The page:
food.jpg (11767 bytes)Who to Invite to the Cookout.

Kind of a strange subject for prayer meeting Bible study.  Right?   Well, with the beginning of summer with the great food that comes from the barbecue - the good times in the back yard at the picnic table, I thought of several passages from God's Word that put a different slant on having dinner with our family and friends.   That's who we usually invite to our cook-outs.  Right?   However the Bible treats who we should invite to our picnic table a little differently than we might be accustomed to.

The Bible's slant on having a successful cookout.

A successful cookout from God's Word's point of view isn't just having the best marinade sauce for cooking the chicken or some secret steak sauce or a great potato salad.  Neither is it have a great bunch of friends over to enjoy a meal.  No.   If we were to apply the Bible to our cookouts we would have to consider another important ingredient - choosing an opportunity to be a blessing to others.  But that's just one of the ingredients that makes for a successful cookout  - let's take a look at God's Word and see who we should invite for dinner.

12 Then Jesus said to his host, "When you give a luncheon or dinner, do not invite your friends, your brothers or relatives, or your rich neighbors; if you do, they may invite you back and so you will be repaid. 13 But when you give a banquet, invite the poor, the crippled, the lame, the blind, 14 and you will be blessed. Although they cannot repay you, you will be repaid at the resurrection of the righteous." (Luke 14:12-14, NIV)

Did you recognize the first part of this passage?  Sounds a lot like what you and I do.  I'm not picking on us because we like to invite our friends to lunch.  Jesus is using a very familiar setting to teach a point - the point of inviting others into your life who might not be pleasant to be around but have the need of friendship or need to be a part of your ministry.  Some of these folks might indeed be lacking in prosperity or have health problems - perhaps even have emotional problems - Jesus is really teaching here that we should not look for opportunities merely please ourselves or to pick those who are pleasant who are going to be around us - but to extend our generosity and willingness to fellowship with to those who might just not have anything to offer in return.

Biblical Cookouts are Illustrations of
Who We are Willing to Share Our Lives With.

Passbutr_sn.jpg (15251 bytes)Looking for recipients of God's grace.   David had established himself as King of Israel but still had some unfinished business to take care of.  Many times we might be tempted to become complacent in our comfortable situation but God's grace has a restlessness to it.  David couldn't get his friend Jonathan out of his mind.  They had been fast friends and now Jonathan was gone.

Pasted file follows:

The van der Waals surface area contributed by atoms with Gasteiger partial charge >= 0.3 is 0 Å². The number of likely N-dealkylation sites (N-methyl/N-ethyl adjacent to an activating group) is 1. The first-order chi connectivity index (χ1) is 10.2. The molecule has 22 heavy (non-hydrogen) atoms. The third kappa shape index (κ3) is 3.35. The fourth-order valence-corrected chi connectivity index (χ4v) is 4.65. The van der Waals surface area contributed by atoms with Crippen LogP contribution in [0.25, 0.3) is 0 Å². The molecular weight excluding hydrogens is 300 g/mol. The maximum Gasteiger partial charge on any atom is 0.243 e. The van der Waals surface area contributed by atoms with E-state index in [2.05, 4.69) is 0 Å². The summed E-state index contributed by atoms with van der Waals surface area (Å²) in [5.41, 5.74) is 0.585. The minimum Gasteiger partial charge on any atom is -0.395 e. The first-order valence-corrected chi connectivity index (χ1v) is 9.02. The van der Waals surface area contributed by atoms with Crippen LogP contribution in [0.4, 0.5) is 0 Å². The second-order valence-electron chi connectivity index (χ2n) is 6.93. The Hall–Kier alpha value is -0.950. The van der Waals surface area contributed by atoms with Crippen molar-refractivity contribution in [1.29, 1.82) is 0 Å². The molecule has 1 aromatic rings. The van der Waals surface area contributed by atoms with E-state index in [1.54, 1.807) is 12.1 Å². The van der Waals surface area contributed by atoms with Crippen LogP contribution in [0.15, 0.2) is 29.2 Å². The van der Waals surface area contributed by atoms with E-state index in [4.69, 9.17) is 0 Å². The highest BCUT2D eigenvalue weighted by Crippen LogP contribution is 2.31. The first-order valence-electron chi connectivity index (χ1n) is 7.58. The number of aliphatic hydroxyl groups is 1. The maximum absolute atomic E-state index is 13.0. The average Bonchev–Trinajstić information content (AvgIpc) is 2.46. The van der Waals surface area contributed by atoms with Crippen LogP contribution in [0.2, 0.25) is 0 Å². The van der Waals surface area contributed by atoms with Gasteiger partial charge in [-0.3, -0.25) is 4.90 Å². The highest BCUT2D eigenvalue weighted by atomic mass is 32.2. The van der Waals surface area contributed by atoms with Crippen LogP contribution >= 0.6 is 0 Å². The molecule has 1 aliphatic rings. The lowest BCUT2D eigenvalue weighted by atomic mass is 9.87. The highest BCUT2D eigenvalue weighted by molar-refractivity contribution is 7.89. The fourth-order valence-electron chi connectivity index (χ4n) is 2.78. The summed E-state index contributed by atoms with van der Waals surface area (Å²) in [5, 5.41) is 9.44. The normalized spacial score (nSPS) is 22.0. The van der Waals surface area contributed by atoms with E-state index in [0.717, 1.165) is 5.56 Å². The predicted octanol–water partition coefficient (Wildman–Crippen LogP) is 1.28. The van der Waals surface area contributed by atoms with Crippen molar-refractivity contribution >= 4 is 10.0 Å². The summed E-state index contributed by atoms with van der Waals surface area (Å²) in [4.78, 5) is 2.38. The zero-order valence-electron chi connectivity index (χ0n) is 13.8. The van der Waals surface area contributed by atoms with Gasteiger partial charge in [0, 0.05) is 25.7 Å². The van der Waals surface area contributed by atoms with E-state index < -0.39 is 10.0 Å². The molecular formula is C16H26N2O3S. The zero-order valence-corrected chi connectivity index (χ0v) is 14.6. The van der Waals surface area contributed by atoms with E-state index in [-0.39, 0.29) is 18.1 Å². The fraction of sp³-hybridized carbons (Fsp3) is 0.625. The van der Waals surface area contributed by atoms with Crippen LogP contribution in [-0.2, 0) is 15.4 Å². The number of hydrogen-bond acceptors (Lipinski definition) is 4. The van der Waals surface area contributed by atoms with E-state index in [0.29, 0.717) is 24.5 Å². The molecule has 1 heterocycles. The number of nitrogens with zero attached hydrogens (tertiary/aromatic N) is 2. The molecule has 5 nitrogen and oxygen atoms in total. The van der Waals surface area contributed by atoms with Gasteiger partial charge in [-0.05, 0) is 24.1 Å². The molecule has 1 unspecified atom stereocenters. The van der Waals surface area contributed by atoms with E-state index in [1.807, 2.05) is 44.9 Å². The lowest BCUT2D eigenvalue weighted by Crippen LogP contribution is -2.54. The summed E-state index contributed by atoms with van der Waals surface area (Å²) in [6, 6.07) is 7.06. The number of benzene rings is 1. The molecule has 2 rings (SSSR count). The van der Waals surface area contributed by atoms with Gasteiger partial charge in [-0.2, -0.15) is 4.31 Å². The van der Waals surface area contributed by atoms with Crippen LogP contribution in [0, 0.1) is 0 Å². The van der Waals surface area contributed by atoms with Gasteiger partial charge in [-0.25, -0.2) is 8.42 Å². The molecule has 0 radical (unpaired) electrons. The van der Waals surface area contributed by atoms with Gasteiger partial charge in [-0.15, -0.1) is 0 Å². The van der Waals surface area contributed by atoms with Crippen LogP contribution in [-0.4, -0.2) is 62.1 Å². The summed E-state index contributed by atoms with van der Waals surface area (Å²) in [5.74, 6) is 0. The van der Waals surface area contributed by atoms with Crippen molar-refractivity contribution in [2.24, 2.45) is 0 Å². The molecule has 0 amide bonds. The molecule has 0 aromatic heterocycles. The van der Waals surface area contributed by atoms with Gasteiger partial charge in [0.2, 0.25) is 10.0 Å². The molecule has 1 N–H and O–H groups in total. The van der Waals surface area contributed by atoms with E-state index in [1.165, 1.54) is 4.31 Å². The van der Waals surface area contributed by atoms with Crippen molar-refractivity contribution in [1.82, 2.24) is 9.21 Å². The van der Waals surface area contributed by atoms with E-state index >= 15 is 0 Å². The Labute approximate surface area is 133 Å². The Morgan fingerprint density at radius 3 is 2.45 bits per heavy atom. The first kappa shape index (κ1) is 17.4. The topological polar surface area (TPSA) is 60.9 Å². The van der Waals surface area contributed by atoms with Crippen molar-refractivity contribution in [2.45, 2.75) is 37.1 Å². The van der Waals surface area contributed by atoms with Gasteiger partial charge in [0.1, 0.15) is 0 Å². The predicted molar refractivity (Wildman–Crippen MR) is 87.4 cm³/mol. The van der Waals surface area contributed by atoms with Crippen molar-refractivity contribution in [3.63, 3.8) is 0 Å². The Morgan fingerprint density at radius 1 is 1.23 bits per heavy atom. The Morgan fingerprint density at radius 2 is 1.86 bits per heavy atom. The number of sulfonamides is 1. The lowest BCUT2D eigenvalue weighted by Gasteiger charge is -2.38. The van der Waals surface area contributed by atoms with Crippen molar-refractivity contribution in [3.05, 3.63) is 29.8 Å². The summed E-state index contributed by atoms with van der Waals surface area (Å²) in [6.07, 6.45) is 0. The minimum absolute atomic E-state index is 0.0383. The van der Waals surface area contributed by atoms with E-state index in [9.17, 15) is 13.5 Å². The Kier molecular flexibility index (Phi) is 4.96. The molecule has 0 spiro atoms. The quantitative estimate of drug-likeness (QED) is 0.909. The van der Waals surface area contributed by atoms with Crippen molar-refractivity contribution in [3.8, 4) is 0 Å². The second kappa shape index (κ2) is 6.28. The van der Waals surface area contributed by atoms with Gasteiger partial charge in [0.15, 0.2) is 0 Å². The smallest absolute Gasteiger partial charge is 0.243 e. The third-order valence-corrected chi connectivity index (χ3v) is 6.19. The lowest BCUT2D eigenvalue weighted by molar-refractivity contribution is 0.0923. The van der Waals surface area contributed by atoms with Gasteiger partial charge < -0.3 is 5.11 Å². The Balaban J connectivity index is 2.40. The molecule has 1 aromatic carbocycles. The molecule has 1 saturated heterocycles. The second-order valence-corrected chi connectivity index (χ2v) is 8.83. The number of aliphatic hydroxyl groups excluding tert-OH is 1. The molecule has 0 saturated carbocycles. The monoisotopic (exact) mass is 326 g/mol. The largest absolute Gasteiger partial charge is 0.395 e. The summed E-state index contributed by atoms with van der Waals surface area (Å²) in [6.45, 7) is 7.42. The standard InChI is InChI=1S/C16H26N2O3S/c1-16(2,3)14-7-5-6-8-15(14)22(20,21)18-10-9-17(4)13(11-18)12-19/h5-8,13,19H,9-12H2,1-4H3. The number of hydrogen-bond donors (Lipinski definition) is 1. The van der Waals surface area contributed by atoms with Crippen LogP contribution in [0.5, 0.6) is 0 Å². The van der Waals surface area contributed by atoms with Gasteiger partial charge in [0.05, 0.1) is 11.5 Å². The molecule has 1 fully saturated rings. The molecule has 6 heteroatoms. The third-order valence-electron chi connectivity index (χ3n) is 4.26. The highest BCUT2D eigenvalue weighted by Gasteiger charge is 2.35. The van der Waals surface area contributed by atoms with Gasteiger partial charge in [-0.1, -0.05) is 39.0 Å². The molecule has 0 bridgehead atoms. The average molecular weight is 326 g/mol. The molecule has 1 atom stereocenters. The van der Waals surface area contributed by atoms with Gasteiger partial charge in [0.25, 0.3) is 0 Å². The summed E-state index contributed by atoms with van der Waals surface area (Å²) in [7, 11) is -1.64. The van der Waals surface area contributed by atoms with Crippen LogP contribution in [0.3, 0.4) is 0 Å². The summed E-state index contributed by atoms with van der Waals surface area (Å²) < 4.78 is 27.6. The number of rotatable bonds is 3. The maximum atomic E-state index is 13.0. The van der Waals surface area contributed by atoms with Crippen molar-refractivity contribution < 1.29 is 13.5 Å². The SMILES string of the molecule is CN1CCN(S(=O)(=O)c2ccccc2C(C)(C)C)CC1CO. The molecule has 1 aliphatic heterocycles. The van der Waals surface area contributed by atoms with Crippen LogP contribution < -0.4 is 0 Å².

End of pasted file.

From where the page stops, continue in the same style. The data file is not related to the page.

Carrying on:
The king asked, "Is there no one still left of the house of Saul to whom I can show God's kindness?" Ziba answered the king, "There is still a son of Jonathan; he is crippled in both feet." (2 Sam 9:3, NIV)

It wasn't enough that Jehovah had blessed David by making him king - establishing his reign - David wanted to show kindness to the family of king Saul who had actually tried to kill him.  So he sent for a former court servant of King Saul's, Ziba and asked him if there were any survivors.  As it turned out there was a teenage son of Jonathan,  Saul's grandson who had survived near death but was crippled for life because his nurse had dropped him in the haste of getting away to safety.   The custom of the day was for the incumbent dynasty of a king to be completely eliminated by the incoming dynasty.   That is, the new king usually killed off all survivors of the old dynasty to eliminate the possibility of a threat to his throne.  David, however, had received his kingdom from the LORD and as one who trusted in the LORD looked to be a blessing to the former dynasty.  This was completely against the traditions of the day.  He looked for an opportunity to show kindness. - the Hebrew word is chesed.  Chuck Swindoll based a whole message on this word and developed the thought that chesed meant "relief."  The family of king Saul needed "relief" and David meant to provide God's "relief."   The Hebrew is a language filled with word-pictures.  The picture here is that of one who leans down and gives someone a helping hand.  The picture is to bend the knee in order to help someone who needs lifting up.

David looked for an opportunity to break with tradition and to help any survivors of king Saul's family.  Notice in our passage that Saul's grandson was crippled in both feet.   By way of application, perhaps we should stop  looking for the strong, the popular or attractive and look for the unattractive, the disadvantaged to invite to our "table" - the table of kindness and blessing.  Are you getting the idea that dinner tables in the Bible are not just a place to eat?  It is a place where we can be kind to others - to show chesed - to be a blessing to others.   God's mercy.  But there's more.

Mephibosheth son of Jonathan - a man who was
crippled physically and emotionally.

We often have the attitude that who we share our lives with is our choice.   David shows us in this passage that that is not true for the disciple of Christ.   David was looking to square a debt with Saul - a debt of doing kindness because Saul was the LORD's anointed even though Saul had meant evil.  What David didn't know that the object of this kindness had problems.

Now when Mephibosheth, the son of Jonathan, the son of Saul, was come unto David, he fell on his face, and did reverence. And David said, Mephibosheth. And he answered, Behold thy servant! [7] And David said unto him, Fear not: for I will surely shew thee kindness for Jonathan thy father's sake, and will restore thee all the land of Saul thy father; and thou shalt eat bread at my table continually. [8] And he bowed himself, and said, What is thy servant, that thou shouldest look upon such a dead dog as I am?  (2 Samuel 9:6-8, KJV)